Skip down to main content

Rise of online work captured in the first Online Labour Index

Published on
21 Sep 2016
The Online Labour Index is a tool that measures the utilisation of online labour markets in near realtime. It shows us how much work is being done, and what kinds of skills are being utilised.
  • US employers are the number one users of the ‘online gig economy’, representing 52% of the market
  • UK employers growing fastest, with 14% more gigs posted from May to September this year

Everyone has heard about Uber drivers but how much do we know about what has been described as the ‘online gig economy’? There has been a rapid increase in this new labour market where employers use online labour platforms to engage workers for piecemeal, short-term or project-based work delivered over the internet.

Oxford University researcher Professor Vili Lehdonvirta and fellow researcher Dr Otto Kässi are now publicly launching an Online Labour Index, which has already gathered a wealth of data on the online gig economy from sites and apps across the world between May-September 2016. It shows that employers in the United States are the biggest users of online platforms for recruiting freelance workers, representing 52% of all the vacancies posted, followed by Britain at 6.3%, India at 5.9%, and Australia at 5.7%, according to latest figures from the index.,

Millions of people now use online platforms and apps to find online work and recruit occasional help over the Internet. Yet, despite it being a rapidly growing market, the relevant data is not recorded in conventional employment statistics. The Online Labour Index, which updates automatically in real time, currently only captures data from English-language sites although there are plans to track platforms in other languages as well.

The index shows that between May and September 2016, the number of vacancies grew by 9%, representing an annual growth rate of 25%. The growth was fastest among UK employers, who increased the amount of labour bought online over the period by nearly 14%, with a 7.5% rise elsewhere in Europe and 6% in the US.

Professor Lehdonvirta comments: ‘These are striking figures when they are contrasted with growth rates in conventional labour markets, which remain stagnant in the UK and US according to latest national statistics.Yet, this burgeoning online economy has been largely unobserved and is missing from conventional labour market statistics.’

The Online Labour Index was built as part of ‘iLabour’, a research project into the digital transformation of labour markets, funded by the European Research Council. The index also tracks job categories, showing that software development and technology are currently the most sought-after skills in the online labour market. Creative and multimedia work is the second largest category, followed by clerical and data entry work. Others were writing and translation services, professional services, and sales and marketing support. Employers from different countries are buying similar mixes of skills, according to current data.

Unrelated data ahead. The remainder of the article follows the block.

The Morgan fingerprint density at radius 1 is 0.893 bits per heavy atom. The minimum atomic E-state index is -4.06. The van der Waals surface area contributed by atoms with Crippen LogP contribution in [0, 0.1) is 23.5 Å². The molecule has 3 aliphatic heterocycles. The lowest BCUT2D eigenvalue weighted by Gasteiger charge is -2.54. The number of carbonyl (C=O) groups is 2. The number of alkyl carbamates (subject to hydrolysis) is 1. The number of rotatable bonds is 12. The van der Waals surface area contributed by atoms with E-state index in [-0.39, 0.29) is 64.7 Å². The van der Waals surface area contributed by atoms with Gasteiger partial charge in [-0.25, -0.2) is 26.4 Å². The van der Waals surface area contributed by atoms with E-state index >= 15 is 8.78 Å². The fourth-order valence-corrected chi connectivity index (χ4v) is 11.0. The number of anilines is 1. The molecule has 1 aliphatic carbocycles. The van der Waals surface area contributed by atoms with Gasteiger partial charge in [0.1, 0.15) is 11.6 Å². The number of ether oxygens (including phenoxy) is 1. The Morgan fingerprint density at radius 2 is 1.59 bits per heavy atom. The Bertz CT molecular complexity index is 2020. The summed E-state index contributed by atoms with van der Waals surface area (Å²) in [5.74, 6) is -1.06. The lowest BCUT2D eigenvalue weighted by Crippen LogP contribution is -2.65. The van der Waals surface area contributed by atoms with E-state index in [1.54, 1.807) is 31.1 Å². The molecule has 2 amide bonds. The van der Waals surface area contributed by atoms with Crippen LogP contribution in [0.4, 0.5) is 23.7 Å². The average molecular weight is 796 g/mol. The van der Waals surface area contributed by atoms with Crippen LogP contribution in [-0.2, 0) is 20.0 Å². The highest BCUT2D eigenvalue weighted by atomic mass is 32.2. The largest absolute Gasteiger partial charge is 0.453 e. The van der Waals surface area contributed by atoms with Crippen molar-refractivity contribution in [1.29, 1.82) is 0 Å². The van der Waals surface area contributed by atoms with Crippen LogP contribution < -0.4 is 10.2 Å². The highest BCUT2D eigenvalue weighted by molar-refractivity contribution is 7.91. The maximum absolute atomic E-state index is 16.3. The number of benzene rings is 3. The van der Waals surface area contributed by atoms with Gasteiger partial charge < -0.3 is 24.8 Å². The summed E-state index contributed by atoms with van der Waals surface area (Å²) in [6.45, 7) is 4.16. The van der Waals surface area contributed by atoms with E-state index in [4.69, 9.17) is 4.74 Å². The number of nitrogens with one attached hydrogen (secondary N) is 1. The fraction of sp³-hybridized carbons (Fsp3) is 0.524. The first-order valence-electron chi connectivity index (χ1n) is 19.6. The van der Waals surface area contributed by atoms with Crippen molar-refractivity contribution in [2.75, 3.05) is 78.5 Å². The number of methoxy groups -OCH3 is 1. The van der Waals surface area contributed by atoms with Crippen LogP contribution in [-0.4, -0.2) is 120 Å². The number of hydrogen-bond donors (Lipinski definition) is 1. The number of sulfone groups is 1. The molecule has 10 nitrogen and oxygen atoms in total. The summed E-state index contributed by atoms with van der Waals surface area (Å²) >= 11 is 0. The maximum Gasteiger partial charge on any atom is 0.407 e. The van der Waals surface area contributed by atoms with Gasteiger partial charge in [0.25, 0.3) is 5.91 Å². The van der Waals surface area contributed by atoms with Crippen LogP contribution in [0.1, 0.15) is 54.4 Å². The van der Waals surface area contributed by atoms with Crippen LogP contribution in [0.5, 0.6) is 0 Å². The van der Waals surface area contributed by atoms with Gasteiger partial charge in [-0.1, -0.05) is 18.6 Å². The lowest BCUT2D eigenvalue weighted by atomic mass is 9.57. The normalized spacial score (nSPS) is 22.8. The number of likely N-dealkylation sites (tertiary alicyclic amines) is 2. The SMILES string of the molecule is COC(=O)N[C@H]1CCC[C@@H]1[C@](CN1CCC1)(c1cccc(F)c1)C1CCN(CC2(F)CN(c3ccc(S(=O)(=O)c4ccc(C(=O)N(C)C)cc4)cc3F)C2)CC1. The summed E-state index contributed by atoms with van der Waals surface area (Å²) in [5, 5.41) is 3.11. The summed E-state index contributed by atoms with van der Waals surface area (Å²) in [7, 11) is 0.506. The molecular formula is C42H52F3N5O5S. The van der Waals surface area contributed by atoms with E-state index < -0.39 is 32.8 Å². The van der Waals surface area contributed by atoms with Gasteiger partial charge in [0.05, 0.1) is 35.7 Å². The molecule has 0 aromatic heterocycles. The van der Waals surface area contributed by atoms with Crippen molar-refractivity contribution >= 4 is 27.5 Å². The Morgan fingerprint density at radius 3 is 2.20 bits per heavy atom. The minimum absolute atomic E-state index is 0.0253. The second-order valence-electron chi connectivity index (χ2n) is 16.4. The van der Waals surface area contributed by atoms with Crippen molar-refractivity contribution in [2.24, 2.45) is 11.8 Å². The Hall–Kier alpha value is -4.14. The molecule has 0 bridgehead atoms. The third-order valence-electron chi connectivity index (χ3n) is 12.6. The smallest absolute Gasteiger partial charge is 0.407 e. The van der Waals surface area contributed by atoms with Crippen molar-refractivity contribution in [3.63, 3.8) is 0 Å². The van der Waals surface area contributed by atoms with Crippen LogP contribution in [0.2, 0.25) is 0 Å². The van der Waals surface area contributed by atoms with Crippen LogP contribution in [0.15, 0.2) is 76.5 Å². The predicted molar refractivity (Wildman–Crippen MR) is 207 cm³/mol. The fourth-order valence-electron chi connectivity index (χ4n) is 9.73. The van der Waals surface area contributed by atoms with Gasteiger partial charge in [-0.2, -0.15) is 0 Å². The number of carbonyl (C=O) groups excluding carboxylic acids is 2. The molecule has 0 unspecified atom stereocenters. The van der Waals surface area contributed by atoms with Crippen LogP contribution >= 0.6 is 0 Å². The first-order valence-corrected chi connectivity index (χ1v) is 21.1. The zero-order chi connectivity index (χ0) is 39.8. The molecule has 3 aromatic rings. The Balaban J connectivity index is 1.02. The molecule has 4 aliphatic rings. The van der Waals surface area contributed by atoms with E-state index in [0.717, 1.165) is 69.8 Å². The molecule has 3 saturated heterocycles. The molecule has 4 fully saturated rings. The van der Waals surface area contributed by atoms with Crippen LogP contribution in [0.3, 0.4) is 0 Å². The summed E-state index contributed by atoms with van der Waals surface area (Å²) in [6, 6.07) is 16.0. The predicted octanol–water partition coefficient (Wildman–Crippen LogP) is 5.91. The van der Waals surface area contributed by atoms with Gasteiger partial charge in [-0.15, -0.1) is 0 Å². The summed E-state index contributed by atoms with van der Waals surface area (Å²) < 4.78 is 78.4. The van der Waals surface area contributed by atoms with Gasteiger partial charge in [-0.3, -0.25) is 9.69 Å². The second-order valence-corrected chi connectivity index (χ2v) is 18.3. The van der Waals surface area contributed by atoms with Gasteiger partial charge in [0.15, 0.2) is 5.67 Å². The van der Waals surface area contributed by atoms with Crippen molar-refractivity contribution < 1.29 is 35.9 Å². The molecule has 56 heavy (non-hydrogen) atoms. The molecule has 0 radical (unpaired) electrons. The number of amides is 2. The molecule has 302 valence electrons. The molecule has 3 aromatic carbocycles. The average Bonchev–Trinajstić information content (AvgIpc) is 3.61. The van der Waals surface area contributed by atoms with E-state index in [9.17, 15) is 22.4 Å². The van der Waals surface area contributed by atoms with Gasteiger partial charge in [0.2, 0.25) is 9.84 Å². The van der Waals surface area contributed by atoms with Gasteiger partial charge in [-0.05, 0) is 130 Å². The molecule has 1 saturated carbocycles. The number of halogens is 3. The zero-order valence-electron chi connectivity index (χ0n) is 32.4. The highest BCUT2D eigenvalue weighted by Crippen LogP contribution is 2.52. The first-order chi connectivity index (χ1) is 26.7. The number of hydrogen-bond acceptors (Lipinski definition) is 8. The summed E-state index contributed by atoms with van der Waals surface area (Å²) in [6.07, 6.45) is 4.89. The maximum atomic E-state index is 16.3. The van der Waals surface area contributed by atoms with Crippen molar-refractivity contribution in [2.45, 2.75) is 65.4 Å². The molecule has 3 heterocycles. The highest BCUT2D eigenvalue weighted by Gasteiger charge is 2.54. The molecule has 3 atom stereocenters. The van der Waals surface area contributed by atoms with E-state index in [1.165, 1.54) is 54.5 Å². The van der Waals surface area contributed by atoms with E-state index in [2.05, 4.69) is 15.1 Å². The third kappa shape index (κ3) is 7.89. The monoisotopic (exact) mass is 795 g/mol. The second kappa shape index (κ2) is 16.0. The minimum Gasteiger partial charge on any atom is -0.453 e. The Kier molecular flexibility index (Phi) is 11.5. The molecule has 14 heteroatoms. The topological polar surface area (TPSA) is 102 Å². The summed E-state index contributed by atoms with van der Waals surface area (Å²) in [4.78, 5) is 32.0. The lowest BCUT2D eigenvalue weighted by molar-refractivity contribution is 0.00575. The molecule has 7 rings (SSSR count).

Prof Lehdonvirta comments: ‘This similarity between countries is surprising given substantial differences are recorded in conventional labour market statistics. However, this could be because software development and technology companies are among the first to use online platforms for engaging workers, as you might expect. This practice may soon replace job agencies or traditional ad placements and become more commonplace for sectors across the board. Once this happens, we would expect the Online Labour Index to reflect countries’ economic structures more closely.’

Labour markets are in the midst of a dramatic transformation, where standard employment is being increasingly supplemented or replaced by temporary freelancers who are recruited online. Companies and entrepreneurs are using these platforms to find, hire, supervise, and pay workers on a project, piece-rate, or hourly basis. This “on-demand” economy has deep and wide-ranging implications.

The Online Labour Index will be publicly launched at the Oxford Internet Institute’s conference: ‘The Internet, Politics, and Policy’ on Thursday and Friday, 22-23 September. Professor Lehdonvirta and Dr Kässi, both researchers in the Oxford Internet Institute, will be making a presentation based on their paper, titled ‘Online Labour Index: Measuring the Online Gig Economy for Policy and Research’.

For more information, please contact the principal investigator: Prof Vili Lehdonvirta,, contact the University of Oxford News Office on +44 (0)1865 280534; email:

Notes for Editors

Images and real-time data from the Online Labour Index can be obtained at

A film of Prof Vili Lehdonvirta explaining the objectives of the OLI can be viewed at (unlisted on YouTube). News organisations are welcome to embed the video on their websites.

The Online Labour Index is constructed by tracking all the projects/tasks posted to the five largest English-language online labour platforms, representing at least 60% of the market by traffic. The projects are then classified by occupation and employer country. The data is normalized so that 100 index points represents the daily average number of projects in May 2016. The resulting index is published as an automatically updated open data set and online visualization.


Related Topics